~Erika Fossen~

Two of Us

The two Erika's and our families.

The two Erika’s and our families.  My family, Erika Fossen, is the 5 people on the right side of the picture.  We ranch in Rock Creek.  The other Erika is the 3 people on the left, they ranch in Merritt.

My daughter was recently approached by friends at school wondering why I had judged 4H speeches!  This would be odd because I am one of the leaders of our local club and our speech day has not occurred yet!

For those of you who are new to following our blog, there are two of us who write about Life on BC Cattle Ranches.  Two Erika’s 🙂  Although, because our lives are SO similar, it is understandable that each blog could definitely be written by either of us!  It even perplexed my own sister on one of our writings!

~Erika Fossen~

The two 'Erika's'.

The two ‘Erika’s’.

Twinzzz!

It was a fertile year in the Boundary Country!

Last night we had our 3rd and 4th set of twins!  We are just starting calving but at this moment, 19.4% of our calf crop is twins.  We heard yesterday that our fellow ranching neighbour has had eight sets of twins!  There must have been something running through the streams out there on the range.

Our first set was born on February 5th, out of a fourteen year old cow D6N.  The first born was a red white face bull calf.  Obviously we do not know who will be having twins, and by the time we suspected it, and Doug ‘went in’, the second baby he helped out was dead.  The older brother had trouble nursing for the first day but finally figured it out and is out livin’ life with his mama.

Our second set was born two days later on February 7th, out of a nine year old cow, and the daughter of the above mentioned cow N6U.  We had brought her into the barn and after she spit out a smaller black blazed heifer calf, we suspected twins because of the size of the first.  Sure enough, twenty minutes later she was down pushing out number two.  We were pleased to meet her second daughter, a black neck cutie!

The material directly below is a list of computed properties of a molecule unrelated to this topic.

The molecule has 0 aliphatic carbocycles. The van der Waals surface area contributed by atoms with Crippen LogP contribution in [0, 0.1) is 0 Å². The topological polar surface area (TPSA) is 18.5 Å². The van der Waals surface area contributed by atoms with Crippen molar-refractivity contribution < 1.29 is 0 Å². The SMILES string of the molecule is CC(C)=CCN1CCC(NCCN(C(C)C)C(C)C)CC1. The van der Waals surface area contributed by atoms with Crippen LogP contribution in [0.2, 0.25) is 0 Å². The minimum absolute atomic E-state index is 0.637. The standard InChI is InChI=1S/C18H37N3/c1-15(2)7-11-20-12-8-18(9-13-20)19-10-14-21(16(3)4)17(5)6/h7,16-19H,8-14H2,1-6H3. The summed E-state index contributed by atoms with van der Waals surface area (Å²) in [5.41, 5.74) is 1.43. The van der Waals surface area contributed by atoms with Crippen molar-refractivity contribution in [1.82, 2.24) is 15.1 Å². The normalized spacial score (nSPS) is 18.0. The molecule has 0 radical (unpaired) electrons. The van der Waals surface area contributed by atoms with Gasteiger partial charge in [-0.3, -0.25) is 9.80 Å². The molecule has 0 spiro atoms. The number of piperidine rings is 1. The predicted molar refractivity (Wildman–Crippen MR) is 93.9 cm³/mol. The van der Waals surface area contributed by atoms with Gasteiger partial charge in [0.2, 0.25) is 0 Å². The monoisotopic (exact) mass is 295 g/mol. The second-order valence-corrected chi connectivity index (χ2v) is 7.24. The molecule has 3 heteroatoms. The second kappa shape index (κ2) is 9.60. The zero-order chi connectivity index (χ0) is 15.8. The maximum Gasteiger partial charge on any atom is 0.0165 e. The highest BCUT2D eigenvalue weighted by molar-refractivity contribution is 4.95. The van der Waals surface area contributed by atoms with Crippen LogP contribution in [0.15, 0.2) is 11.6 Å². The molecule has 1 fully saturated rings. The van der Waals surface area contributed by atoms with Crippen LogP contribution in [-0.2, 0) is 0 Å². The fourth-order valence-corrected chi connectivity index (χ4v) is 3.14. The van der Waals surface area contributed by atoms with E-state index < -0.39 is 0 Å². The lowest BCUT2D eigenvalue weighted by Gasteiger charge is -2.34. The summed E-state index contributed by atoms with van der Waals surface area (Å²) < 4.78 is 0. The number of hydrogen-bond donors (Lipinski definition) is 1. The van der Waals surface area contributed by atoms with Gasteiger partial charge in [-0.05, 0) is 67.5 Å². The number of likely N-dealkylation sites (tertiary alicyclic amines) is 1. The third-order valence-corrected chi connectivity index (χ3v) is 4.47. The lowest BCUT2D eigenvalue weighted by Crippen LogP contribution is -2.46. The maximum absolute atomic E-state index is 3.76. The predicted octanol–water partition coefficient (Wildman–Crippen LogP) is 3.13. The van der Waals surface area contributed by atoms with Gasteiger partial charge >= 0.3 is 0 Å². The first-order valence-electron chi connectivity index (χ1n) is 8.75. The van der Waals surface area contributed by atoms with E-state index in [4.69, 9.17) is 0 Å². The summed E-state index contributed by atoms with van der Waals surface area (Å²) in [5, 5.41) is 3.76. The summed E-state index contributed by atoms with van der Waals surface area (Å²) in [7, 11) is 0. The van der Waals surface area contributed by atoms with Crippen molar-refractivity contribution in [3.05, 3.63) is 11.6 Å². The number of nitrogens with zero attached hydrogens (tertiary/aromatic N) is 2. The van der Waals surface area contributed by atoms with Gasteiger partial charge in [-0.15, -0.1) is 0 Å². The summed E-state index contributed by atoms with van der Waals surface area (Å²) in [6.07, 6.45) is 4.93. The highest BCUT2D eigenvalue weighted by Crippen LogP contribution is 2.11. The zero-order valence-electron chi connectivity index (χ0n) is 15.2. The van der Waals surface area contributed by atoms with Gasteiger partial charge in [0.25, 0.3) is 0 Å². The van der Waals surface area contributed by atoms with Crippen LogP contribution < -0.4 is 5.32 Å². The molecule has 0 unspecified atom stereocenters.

The cow on the right of the picture is the older #6, the one with only one calf now. She is the mother to the other black cow in the picture, who is hanging out with all three of the babies.

The cow on the right of the picture is the older #6, the one with only one calf now. She is the mother to the other black cow in the picture, who is hanging out with all three of the babies.

Our third set was born on February 12th at supper time, out of a six year old cow U308Y.  The first born was a red neck bull calf, and the second was a black neck heifer calf.  Because these twins are both sexes, we will make sure we do not keep the heifer back as a breeding cow for our herd, as she may not be able to breed.  This cow has tonnes of milk and we were so relieved to see her have twins!  Sometimes one calf cannot keep her milked down.

U308Y with her twins.

U308Y with her twins.

Our fourth set was born on February 12th as well, out of an eleven year old cow 234S.  We are not sure which of the super cute black brockel faces were born first because when we went out for our  10:30 pm check, they were both born.  The mom was so attentive, quickly switching back and forth between licking and ‘mommy-mooing’ at each of them.  We loaded them up in the gator and she followed us into the barn where we bedding them down for the night.  They are both bull calves.

One on each side of their great mom.

One on each side of their great mom.